AIA/AAH National Healthcare Design Awards Program 2008: An Introduction
In 2008, the American Institute of Architects (AIA) and the Academy of Architecture for Health (AAH) initiated the first annual AIA/AAH National Healthcare Design Awards program. Continuing the AIA's legacy of celebrating outstanding works of contemporary architects, the new awards program showcases the best of healthcare building design and health-design-oriented research.
“Collectively, the 2008 winning projects exhibit conceptual strength and address aesthetic, civic, urban, and social concerns, as well as the requisite programmatic functional and sustainability concerns of a healthcare facility,” says national jury chair Dan Noble, FAIA, FACHA. “Individually, the specific design solutions create ideal healing environments for patients, staff, and visitors, while contributing to an improvement in the urban landscape in which they are located.
“We encourage everyone to submit innovative healthcare projects in the 2009 competition. As the only healthcare awards program affiliated with the AIA, this competition allows us to celebrate healthcare Architecture, emphasizing design excellence in planning and concept, as well as poetic design and pragmatic construction—unlike any other awards program in the nation.”
This year the jury selected four winning entries from more than 127 award submissions received. Projects are submitted in one of four categories:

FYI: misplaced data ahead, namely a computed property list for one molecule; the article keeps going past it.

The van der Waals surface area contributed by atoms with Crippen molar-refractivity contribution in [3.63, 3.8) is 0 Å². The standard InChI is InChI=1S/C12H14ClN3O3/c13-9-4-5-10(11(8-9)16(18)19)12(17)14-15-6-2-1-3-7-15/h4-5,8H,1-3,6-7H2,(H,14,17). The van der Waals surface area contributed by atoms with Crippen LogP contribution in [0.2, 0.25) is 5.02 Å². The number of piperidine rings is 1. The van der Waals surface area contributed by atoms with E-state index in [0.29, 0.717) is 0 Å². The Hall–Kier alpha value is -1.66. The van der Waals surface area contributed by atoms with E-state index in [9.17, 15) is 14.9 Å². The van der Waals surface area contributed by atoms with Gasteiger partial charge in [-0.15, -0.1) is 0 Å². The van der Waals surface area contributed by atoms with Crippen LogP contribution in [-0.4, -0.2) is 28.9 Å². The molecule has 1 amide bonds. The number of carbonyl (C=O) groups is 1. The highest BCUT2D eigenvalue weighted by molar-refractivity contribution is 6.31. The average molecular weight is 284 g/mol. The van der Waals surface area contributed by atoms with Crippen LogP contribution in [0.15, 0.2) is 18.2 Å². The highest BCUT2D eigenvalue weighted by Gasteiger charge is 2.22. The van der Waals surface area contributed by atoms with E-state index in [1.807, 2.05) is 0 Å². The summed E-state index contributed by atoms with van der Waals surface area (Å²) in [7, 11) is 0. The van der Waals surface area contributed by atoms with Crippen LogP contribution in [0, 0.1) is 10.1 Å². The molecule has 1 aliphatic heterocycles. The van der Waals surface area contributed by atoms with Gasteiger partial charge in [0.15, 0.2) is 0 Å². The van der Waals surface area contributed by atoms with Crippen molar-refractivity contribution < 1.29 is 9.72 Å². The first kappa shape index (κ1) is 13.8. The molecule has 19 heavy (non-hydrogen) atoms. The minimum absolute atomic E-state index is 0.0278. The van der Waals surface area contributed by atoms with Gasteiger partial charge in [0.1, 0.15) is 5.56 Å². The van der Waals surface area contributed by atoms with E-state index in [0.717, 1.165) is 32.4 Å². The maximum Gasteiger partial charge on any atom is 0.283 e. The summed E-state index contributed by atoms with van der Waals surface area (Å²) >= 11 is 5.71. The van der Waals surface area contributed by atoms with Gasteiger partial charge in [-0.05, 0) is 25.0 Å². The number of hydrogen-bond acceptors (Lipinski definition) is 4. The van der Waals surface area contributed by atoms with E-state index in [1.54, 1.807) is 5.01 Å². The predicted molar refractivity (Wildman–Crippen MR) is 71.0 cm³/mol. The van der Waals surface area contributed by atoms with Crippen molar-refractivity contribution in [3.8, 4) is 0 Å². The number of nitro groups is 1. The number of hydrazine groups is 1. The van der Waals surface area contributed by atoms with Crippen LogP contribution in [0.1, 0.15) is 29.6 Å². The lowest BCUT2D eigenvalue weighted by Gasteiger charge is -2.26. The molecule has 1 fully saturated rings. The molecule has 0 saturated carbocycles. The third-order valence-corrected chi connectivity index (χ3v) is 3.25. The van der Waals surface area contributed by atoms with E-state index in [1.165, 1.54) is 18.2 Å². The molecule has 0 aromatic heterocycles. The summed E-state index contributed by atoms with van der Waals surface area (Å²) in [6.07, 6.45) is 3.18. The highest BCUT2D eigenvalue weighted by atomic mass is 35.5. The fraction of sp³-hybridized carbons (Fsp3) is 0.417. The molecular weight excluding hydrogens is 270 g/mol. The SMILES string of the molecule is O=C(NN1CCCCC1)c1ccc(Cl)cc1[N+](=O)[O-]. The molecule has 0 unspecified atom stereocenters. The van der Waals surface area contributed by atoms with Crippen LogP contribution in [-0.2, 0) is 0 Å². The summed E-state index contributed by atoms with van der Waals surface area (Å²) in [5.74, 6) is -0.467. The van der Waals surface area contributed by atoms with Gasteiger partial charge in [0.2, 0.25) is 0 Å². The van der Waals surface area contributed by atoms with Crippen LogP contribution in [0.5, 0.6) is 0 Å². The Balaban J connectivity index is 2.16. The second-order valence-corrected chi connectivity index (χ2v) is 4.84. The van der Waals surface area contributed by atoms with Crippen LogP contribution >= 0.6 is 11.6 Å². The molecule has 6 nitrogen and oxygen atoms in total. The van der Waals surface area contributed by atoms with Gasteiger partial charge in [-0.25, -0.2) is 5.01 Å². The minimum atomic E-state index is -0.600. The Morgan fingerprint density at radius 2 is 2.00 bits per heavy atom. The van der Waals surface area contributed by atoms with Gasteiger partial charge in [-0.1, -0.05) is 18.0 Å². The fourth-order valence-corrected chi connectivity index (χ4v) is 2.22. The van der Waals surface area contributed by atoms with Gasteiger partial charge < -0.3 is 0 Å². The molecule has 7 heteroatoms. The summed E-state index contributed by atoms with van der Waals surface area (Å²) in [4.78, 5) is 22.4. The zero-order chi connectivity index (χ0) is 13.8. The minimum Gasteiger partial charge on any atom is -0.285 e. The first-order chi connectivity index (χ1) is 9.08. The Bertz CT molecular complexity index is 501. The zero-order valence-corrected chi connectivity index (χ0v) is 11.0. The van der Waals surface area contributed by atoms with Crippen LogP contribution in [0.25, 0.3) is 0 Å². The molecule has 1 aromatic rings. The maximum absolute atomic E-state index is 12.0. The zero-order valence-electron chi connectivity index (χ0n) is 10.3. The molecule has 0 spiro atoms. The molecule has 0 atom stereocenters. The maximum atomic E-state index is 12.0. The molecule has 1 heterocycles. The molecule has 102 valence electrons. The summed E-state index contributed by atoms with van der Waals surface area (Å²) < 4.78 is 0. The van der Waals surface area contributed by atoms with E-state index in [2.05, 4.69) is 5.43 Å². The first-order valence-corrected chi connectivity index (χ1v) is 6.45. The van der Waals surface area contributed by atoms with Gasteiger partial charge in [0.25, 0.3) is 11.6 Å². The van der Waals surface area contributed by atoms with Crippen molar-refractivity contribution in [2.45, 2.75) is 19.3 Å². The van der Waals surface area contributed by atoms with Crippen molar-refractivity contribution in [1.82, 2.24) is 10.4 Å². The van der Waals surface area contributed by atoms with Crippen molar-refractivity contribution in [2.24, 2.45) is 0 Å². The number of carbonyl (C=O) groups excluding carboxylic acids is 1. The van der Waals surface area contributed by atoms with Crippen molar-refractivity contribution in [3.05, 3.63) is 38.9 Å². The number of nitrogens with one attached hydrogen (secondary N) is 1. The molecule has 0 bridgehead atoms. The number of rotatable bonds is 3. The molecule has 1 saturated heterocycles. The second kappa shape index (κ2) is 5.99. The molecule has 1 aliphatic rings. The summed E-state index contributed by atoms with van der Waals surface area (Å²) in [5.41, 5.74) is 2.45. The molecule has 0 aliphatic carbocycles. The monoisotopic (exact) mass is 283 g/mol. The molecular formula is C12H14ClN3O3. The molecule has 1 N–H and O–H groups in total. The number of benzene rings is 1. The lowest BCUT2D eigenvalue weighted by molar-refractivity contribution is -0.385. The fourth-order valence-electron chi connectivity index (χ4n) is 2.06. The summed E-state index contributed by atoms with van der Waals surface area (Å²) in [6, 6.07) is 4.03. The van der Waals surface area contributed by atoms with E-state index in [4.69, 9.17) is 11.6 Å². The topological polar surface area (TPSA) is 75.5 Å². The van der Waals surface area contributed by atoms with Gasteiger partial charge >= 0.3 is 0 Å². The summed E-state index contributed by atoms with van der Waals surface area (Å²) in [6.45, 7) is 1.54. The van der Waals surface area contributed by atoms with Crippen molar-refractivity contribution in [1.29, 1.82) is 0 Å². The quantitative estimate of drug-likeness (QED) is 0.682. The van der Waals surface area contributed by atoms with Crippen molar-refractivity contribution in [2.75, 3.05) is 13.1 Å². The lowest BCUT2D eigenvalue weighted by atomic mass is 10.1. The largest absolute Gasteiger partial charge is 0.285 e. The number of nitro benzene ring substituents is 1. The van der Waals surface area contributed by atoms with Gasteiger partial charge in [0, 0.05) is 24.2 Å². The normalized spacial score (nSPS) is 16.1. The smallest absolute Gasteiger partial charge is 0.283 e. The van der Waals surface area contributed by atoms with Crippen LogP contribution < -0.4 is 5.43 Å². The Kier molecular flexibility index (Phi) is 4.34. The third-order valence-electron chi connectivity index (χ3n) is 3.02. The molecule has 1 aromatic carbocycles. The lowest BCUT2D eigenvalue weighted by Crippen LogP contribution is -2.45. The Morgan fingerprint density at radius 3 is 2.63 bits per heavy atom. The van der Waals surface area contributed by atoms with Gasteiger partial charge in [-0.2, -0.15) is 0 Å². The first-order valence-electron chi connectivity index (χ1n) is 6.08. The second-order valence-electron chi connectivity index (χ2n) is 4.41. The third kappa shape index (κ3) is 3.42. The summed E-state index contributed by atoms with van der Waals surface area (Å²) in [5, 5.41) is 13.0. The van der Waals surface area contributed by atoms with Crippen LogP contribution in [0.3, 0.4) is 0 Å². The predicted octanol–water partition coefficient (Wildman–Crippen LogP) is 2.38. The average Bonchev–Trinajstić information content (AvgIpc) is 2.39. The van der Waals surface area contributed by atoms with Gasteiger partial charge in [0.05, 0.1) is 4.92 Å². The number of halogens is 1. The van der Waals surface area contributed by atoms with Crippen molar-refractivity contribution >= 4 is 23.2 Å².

Category A: Built, Less than $25 million (construction cost)
Category B: Built, More than $25 million (construction cost)
Category C: Unbuilt
Must be commissioned for compensation by a client with the authority and intention to build
May include both projects and master plans
Category D: Innovations in Design Research, Built and Unbuilt
The Innovations in Design Research, Built and Unbuilt category is intended to recognize outstanding design and/or functional planning components of a design or research project. The successful entries will demonstrate a unique and innovative design solution and meet the set of metrics the solution was set out to achieve. As such, the submission may be a built or unbuilt project, or a particularly innovative area within a project. It may also be a research project or study that can illustrate an innovative approach to planning and design.
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